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College of Education

Current and Completed Projects

The Consortium for Family Strengthening Research's current and past projects involve family strengthening interventions from federally-funded grants, internal seed funding, or community collaborations.

For example, several members have extensive experience with implementing and studying relationship education for economically vulnerable and diverse participants. As a result, data sets include, but are not limited to, the following constructs as they relate to intimate relationships:

  • Relationship satisfaction
  • Individual distress symptoms (i.e., anxiety and depression)
  • Parenting and co-parenting
  • Intimate partner violence
  • Emotion regulation
  • Workforce development
  • Adjustment for parents of children with disabilities
  • Implementation science for community effectiveness studies
  • Adverse childhood experiences


Impact Evaluation for Project Harmony

Project Harmony is a federally-funded program that provides relationship education, family case management, and career skills training to low-income couples and individuals. We conducted a rigorous impact evaluation of couples who enrolled in Project Harmony from 2015-2020. Results indicated significant intervention effects on dyadic coping (i.e., stress communication) at the six-month follow-up. We also conducted a descriptive evaluation of individuals who enrolled in individual-oriented relationship education. Results indicated that the majority of participants were satisfied with the program, and that those who began with greater psychological distress and lower emotional regulation were more likely to drop out after six months. The reports are linked to the right.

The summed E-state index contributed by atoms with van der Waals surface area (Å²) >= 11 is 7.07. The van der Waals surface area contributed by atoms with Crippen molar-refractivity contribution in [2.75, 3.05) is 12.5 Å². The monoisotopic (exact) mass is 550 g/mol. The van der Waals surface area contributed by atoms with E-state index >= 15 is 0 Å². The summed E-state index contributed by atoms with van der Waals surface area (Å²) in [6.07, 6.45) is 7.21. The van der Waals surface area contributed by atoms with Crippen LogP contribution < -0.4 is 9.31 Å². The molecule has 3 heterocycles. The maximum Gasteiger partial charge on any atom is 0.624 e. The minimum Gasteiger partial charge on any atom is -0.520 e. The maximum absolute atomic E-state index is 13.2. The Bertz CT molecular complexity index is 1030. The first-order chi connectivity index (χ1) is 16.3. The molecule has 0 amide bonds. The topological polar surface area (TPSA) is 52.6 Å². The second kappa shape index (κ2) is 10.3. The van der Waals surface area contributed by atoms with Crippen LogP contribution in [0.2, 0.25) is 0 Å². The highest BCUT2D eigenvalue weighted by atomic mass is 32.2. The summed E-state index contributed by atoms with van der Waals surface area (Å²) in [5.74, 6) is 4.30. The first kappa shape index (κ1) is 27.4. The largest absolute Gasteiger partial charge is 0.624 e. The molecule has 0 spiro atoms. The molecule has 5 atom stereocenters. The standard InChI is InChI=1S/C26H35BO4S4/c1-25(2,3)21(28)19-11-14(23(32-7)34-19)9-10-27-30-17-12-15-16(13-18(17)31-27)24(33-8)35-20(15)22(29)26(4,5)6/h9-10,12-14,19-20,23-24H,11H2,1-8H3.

Intentions to Attend

Recruiting and retaining low-income participants in community-based programming is challenging due to the unique stressors these participants experience daily. In an effort to advance implementation science, we asked couples who were participating in an impact evaluation of community-based relationship education about couples’ intentions to attend their next scheduled visit. Results indicated that their responses predicted attendance at one-month follow-up, but not at three or six-months. This question was easy to implement and helped create a practical conversation with couples about future attendance. This paper is published in Family Process: 

Individual Oriented Relationship Education

We examined the treatment effects of individual-oriented relationship education on parenting outcomes. Results indicated that participants who were randomly assigned to receive the intervention reported statistically significant improvements on parenting-child relationships three months after enrollment. This paper is published in the Journal of Family Psychology:

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